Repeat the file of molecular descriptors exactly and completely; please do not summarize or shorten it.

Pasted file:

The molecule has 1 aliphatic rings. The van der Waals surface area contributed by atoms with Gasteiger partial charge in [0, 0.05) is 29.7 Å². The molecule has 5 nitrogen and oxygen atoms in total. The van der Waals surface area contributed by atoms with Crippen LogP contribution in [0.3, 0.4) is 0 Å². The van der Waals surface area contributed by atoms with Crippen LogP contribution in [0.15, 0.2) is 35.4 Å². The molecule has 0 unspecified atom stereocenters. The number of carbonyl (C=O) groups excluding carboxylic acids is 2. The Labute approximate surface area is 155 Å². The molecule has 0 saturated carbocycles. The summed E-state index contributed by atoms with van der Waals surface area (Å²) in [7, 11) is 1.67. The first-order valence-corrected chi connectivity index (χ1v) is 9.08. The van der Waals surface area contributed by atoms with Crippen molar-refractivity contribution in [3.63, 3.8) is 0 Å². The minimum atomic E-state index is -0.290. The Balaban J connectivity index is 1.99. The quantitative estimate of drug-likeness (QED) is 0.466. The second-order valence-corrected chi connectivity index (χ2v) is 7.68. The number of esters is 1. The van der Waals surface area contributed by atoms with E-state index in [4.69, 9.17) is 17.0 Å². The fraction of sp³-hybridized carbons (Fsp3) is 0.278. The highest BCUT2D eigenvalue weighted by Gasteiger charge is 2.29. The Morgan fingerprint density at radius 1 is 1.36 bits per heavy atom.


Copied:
The molecule has 1 aliphatic rings. The van der Waals surface area contributed by atoms with Gasteiger partial charge in [0, 0.05) is 29.7 Å². The molecule has 5 nitrogen and oxygen atoms in total. The van der Waals surface area contributed by atoms with Crippen LogP contribution in [0.3, 0.4) is 0 Å². The van der Waals surface area contributed by atoms with Crippen LogP contribution in [0.15, 0.2) is 35.4 Å². The molecule has 0 unspecified atom stereocenters. The number of carbonyl (C=O) groups excluding carboxylic acids is 2. The Labute approximate surface area is 155 Å². The molecule has 0 saturated carbocycles. The summed E-state index contributed by atoms with van der Waals surface area (Å²) in [7, 11) is 1.67. The first-order valence-corrected chi connectivity index (χ1v) is 9.08. The van der Waals surface area contributed by atoms with Crippen molar-refractivity contribution in [3.63, 3.8) is 0 Å². The minimum atomic E-state index is -0.290. The Balaban J connectivity index is 1.99. The quantitative estimate of drug-likeness (QED) is 0.466. The second-order valence-corrected chi connectivity index (χ2v) is 7.68. The number of esters is 1. The van der Waals surface area contributed by atoms with E-state index in [4.69, 9.17) is 17.0 Å². The fraction of sp³-hybridized carbons (Fsp3) is 0.278. The highest BCUT2D eigenvalue weighted by Gasteiger charge is 2.29. The Morgan fingerprint density at radius 1 is 1.36 bits per heavy atom.